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KSIxChange Discussion #26: Urgency of support systems in the implementation of socio-economic policies for people with disabilities in the pandemic era of Covid-19

On Thursday 30 July, KSIxChange hosted an online discussion on the topic: ‘Urgency of support systems in the implementation of socio-economic policies for people with disabilities in the pandemic era of Covid-19.’ The forum brought together leaders and advocates working in the disability sector in various regions of Indonesia as well as Tricia Malowney OAM, National Disability Insurance Scheme (NDIS) Independent Advisory Council member, who provided an Australian perspective. AIDRAN Indonesia Chair, Slamet Thohari (PSLD, Universitas Brawijaya) moderated the event and facilitated audience questions. Over 170 people attended via Zoom with a further 130 participating online through The Conversation Indonesia’s YouTube channel which livestreamed the event. English language subtitles and Juru Bahasa Isyarat (JBI) sign language were provided.

The discussion began with an acknowledgement that the Covid-19 pandemic has had a disproportionate impact on the lives and livelihoods of people with disabilities. A key reason for this is due to the requirement to socially distance which, for many people with disabilities, has diminished earning capacity. Mr Thohari advised those in attendance that, according to a study conducted by colleagues in the NGO disability advocacy network, a high proportion of people with disabilities have lost 50-80% of their income due to the pandemic, and 24% reported that they were now facing economic hardship because of this. Many panellists addressed this issue describing how people with disabilities have adapted to these challenging circumstances, however, panellists also acknowledged that a more coordinated and wide-ranging assistance program is needed.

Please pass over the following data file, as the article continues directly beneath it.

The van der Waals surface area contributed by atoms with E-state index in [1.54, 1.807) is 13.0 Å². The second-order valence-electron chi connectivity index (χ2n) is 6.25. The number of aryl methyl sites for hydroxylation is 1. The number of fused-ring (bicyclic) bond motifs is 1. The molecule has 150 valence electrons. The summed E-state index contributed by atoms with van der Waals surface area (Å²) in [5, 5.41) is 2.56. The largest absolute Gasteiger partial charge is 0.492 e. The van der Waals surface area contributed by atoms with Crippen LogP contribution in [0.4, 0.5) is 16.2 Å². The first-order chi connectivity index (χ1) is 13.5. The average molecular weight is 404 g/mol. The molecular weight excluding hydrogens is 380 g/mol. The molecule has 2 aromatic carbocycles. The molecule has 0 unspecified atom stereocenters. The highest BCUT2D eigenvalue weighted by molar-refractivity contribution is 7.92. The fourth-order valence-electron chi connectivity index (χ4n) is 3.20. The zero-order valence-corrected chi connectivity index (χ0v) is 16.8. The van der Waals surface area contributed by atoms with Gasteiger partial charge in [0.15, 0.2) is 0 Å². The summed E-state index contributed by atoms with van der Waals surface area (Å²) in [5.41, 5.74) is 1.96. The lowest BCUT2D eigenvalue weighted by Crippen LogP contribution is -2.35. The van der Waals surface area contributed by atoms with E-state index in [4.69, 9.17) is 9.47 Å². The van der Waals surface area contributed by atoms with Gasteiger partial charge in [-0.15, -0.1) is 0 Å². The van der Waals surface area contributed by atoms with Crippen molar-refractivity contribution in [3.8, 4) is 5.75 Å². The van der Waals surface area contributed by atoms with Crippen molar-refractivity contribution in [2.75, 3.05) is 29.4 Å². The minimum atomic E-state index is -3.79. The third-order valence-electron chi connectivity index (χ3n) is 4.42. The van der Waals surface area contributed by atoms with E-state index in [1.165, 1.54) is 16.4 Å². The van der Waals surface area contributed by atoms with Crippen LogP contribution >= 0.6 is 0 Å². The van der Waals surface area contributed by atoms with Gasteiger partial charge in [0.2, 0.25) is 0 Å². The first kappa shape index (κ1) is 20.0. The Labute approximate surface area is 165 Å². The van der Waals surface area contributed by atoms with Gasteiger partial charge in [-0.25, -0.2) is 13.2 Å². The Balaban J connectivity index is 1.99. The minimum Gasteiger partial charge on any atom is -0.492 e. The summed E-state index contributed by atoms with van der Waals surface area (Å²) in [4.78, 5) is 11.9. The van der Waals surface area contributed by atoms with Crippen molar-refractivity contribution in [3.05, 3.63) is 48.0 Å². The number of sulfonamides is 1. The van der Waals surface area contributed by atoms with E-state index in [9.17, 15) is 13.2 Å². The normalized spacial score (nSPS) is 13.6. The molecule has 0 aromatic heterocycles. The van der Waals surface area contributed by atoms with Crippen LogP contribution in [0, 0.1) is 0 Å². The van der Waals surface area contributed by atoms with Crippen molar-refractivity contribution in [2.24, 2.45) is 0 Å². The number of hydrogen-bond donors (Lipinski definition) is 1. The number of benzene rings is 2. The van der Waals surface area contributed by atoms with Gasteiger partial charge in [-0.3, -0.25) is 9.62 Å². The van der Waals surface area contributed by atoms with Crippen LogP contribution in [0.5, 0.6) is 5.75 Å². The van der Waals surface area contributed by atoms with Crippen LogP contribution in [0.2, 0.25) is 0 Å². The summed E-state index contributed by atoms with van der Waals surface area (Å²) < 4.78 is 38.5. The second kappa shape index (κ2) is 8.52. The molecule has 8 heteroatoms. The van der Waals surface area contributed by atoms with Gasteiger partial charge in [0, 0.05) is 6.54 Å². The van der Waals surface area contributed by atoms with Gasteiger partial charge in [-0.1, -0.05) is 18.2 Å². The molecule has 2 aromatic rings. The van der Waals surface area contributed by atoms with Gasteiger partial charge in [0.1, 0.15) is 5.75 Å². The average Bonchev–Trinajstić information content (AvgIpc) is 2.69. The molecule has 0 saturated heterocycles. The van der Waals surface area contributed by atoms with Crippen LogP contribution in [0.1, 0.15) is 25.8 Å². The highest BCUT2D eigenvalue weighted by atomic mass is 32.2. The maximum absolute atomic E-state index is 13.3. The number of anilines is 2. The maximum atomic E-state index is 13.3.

Tricia Malowney OAM was the first to present commencing with her own story of having to pivot her face-to-face training program for entrepreneurs with disabilities to online in early March. This was a positive experience for Tricia and her clients with many reporting that they enjoy participating from home. Tricia then discussed how Australian State and Federal governments have approached supporting people with disabilities during the pandemic. Tricia detailed, in particular, how Australia’s NDIS financially assists people with disabilities, thereby supporting people with disabilities to participate in the economy and contribute to the wellbeing of the country. Tricia’s presentation concluded by highlighting that the work arrangements that people with disabilities have been seeking for a long time (such as flexible working hours, the ability to work from home, and remote attendance at meetings) are, not only becoming possible, but are desirable in the pandemic era. Tricia was not surprised that it was people with disabilities who foresaw the benefits of these arrangements, advising those in attendance, ‘if you want to know how to do things more effectively and efficiently, ask a person with a disability.’